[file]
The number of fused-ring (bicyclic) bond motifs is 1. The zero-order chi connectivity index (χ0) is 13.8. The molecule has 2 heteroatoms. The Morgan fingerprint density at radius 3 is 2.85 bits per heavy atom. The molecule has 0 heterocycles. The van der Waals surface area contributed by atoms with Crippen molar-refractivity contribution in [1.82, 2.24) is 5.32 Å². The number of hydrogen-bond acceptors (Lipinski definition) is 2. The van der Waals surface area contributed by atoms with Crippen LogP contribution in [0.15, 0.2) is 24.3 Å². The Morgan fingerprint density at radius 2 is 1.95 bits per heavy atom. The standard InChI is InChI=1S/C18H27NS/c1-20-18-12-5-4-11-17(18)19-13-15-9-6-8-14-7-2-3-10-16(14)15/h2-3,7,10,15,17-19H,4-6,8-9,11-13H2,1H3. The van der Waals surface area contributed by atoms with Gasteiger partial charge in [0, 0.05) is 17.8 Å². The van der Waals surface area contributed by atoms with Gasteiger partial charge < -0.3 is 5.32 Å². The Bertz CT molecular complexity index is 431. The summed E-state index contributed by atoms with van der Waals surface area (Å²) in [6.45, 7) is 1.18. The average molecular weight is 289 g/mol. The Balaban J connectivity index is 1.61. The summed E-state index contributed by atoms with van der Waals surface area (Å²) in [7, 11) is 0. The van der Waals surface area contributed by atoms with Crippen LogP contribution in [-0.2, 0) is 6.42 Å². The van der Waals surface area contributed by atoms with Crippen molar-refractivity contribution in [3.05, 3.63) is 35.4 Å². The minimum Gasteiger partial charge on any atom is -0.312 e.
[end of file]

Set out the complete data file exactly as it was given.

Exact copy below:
The number of fused-ring (bicyclic) bond motifs is 1. The zero-order chi connectivity index (χ0) is 13.8. The molecule has 2 heteroatoms. The Morgan fingerprint density at radius 3 is 2.85 bits per heavy atom. The molecule has 0 heterocycles. The van der Waals surface area contributed by atoms with Crippen molar-refractivity contribution in [1.82, 2.24) is 5.32 Å². The number of hydrogen-bond acceptors (Lipinski definition) is 2. The van der Waals surface area contributed by atoms with Crippen LogP contribution in [0.15, 0.2) is 24.3 Å². The Morgan fingerprint density at radius 2 is 1.95 bits per heavy atom. The standard InChI is InChI=1S/C18H27NS/c1-20-18-12-5-4-11-17(18)19-13-15-9-6-8-14-7-2-3-10-16(14)15/h2-3,7,10,15,17-19H,4-6,8-9,11-13H2,1H3. The van der Waals surface area contributed by atoms with Gasteiger partial charge in [0, 0.05) is 17.8 Å². The van der Waals surface area contributed by atoms with Gasteiger partial charge < -0.3 is 5.32 Å². The Bertz CT molecular complexity index is 431. The summed E-state index contributed by atoms with van der Waals surface area (Å²) in [6.45, 7) is 1.18. The average molecular weight is 289 g/mol. The Balaban J connectivity index is 1.61. The summed E-state index contributed by atoms with van der Waals surface area (Å²) in [7, 11) is 0. The van der Waals surface area contributed by atoms with Crippen LogP contribution in [-0.2, 0) is 6.42 Å². The van der Waals surface area contributed by atoms with Crippen molar-refractivity contribution in [3.05, 3.63) is 35.4 Å². The minimum Gasteiger partial charge on any atom is -0.312 e.